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How smoke from California wildfires turns the sky red

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Smoke from California’s current unprecedented siege of deadly, destructive wildfires is giving skies in the Golden State a Martian look. The unhealthy atmosphere is enough to make California residents gasp, if not scream, like the agonized figure in Norwegian artist Edvard Munch’s iconic 1893 painting.

The red skies in California and the blood-red sunset in Munch’s painting, “The Scream,” may have something in common.

One theory is that Munch’s sunset was inspired by the eruption of the Indonesian volcano Krakatoa in August 1883. The massive eruption in the Sunda Strait spewed particles into the atmosphere that spectacularly colored sunsets around the globe for months.

The airborne ash particles caused “such vivid red sunsets that fire engines were called out in New York, Poughkeepsie, and New Haven to quench the apparent conflagration,” according to volcanologist Scott Rowland of the University of Hawaii, quoted on the NASA Science website.

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“The Scream” by Edvard Munch, 1893.

(National Gallery of Norway)

Like light-scattering particles from volcanic eruptions, smoke particles from California’s numerous fires are producing red skies.

How does this happen?

Only a small portion of the full electromagnetic spectrum is visible to the human eye. There are seven colors in the visible spectrum: red, orange, yellow, green, blue, indigo and violet.

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When sunlight enters the atmosphere, much of the violet and indigo light waves scatter at such high altitudes they are not readily seen.

Next comes blue light, which has a short wavelength, so it is scattered efficiently by small objects such as molecules of nitrogen and oxygen. When rays from the sun hit these particles, they bounce around, giving the sky its blue cast in daytime. This is called Rayleigh scattering, the dominant type of light scattering in Earth’s atmosphere.

Red and orange light have the longest wavelengths.

Red and orange light have the longest wavelengths.

(Paul Duginski / Los Angeles Times)

But the smoke particles that are clogging the air over California and the West are much bigger than particles of nitrogen and oxygen. The same is true of water droplets that make up clouds and particles from volcanic eruptions. But they’re similar in size to the light waves. They scatter red light — the part of the visible spectrum with the longest wavelengths. This is known as Mie scattering. If particle concentrations are high enough, Mie scattering will overwhelm Rayleigh scattering, resulting in a red sky during the day, rather than the typical blue.

In addition to scattering, smoke particles also absorb light, which plays a role in darkening the sky.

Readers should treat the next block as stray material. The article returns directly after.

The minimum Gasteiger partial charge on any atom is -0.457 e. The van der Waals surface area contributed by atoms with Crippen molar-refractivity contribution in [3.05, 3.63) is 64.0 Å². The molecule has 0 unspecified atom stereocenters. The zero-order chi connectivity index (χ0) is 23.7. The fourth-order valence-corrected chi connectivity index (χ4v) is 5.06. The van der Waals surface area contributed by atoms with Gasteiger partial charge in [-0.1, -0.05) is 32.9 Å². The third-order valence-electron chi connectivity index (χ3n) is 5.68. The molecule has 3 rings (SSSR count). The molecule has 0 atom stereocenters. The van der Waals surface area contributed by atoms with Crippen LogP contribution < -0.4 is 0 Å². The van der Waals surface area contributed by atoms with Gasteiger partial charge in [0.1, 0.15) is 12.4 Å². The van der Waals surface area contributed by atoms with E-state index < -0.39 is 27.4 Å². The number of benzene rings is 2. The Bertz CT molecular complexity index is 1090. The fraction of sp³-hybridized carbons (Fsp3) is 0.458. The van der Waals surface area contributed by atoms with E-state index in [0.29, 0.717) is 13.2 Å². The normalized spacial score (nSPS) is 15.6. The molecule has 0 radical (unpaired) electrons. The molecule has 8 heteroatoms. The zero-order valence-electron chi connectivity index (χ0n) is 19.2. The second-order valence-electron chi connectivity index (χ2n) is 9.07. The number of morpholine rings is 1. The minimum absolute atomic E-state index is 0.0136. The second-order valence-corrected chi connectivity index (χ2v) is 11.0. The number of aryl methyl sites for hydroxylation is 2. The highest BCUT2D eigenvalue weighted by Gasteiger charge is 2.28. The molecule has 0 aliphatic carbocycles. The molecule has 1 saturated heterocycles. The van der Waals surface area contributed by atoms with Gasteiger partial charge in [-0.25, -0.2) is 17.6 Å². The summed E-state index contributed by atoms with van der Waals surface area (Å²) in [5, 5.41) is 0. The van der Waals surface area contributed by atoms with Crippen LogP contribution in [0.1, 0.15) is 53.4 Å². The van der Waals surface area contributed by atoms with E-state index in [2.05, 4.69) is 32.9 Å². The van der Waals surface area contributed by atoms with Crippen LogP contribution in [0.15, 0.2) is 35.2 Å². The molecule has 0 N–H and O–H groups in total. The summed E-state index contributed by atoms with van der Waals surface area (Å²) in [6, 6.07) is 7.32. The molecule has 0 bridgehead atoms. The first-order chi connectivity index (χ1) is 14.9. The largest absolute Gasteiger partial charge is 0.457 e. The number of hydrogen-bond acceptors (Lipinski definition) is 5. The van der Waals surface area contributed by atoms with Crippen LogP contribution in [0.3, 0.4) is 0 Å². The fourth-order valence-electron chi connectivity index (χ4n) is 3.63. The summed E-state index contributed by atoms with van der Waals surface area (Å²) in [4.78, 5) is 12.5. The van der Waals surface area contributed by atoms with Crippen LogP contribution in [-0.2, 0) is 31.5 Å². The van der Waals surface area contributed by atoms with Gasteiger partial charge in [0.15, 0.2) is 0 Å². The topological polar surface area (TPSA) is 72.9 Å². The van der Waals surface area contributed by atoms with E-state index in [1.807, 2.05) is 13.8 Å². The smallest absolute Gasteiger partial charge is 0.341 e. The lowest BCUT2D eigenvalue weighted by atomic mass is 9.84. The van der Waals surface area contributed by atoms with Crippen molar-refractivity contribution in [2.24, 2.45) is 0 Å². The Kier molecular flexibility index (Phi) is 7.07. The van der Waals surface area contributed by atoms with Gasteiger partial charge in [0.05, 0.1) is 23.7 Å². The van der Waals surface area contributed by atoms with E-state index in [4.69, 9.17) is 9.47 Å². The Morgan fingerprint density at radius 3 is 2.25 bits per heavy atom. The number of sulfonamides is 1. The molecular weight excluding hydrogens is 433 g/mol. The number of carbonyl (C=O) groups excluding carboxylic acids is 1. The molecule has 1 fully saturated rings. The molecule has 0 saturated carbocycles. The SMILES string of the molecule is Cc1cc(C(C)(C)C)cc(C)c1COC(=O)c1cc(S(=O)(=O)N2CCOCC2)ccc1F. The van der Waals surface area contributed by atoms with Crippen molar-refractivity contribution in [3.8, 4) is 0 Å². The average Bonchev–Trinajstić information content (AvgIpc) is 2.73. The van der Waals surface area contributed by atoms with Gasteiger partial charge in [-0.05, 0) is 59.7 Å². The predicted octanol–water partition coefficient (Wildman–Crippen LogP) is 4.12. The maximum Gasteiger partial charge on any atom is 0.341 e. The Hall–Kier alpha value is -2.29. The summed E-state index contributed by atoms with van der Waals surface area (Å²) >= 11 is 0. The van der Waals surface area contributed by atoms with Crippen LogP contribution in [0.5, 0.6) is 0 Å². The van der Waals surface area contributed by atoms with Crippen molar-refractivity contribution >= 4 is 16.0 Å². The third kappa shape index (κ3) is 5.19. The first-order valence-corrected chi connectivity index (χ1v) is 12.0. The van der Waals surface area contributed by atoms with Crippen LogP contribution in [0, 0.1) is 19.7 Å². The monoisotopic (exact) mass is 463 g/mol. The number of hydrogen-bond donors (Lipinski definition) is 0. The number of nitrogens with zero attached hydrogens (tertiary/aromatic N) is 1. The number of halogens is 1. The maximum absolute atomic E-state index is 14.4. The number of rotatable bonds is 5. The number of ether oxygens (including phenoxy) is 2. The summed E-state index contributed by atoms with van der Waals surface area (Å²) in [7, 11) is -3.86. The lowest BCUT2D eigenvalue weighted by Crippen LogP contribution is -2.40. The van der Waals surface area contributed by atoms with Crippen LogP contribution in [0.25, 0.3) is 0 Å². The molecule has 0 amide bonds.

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Smoke from West Coast wildfires has been detected in the atmosphere around the globe, much as particles from Krakatoa were seen in the skies of Europe and North America after the 1883 eruption. Smoke and haze from California fires were reported on the East Coast this week, carried there by the jet stream, and forecasters there suggested the smoke would keep temperatures a few degrees cooler. Smoke from U.S. fires was also reported over Northern Europe.

A larger catastrophe than the volcanic eruption at Krakatoa occurred at Mt. Tambora, also in present-day Indonesia, in April 1815. Its aftermath is depicted in the tinted skies of paintings by earlier 19th century artists such as J.M.W. Turner, for example. That volcanic blast was 100 times larger than that of Mt. St. Helens, and is considered to be the most powerful volcanic eruption in recorded history.

Catastrophic volcanic eruptions affected skies and the climate throughout the world.

Catastrophic volcanic eruptions affected skies and the climate throughout the world.

(Paul Duginski / Los Angeles Times)

That event, like Krakatoa, produced a cloud of material that encircled the globe, but this time it blocked sunlight, leading to three years of planetary cooling, including “the year without a summer” in 1816. The eruption gave rise to freakishly unseasonable cold weather, crop failures and global pandemics.

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Munch is said to have sensed an “infinite scream passing through nature” when he created his famous painting. Whether his blood-red sky was inspired by the eruption of Krakatoa or some other phenomenon, many Californians probably sense a similar scream coursing through the natural world as a result of the COVID-19 pandemic, global climate change and record, apocalyptic fires up and down the West Coast.

Unhealthy, smoky conditions are likely to persist this week in California, so experts recommend staying indoors and using air conditioning or other air filtering devices. Avoid strenuous outdoor activity and keep informed about changing air quality. Generally speaking, if you smell smoke or the air looks smoky, air quality probably isn’t good. You can check your local air quality at AirNow.gov.

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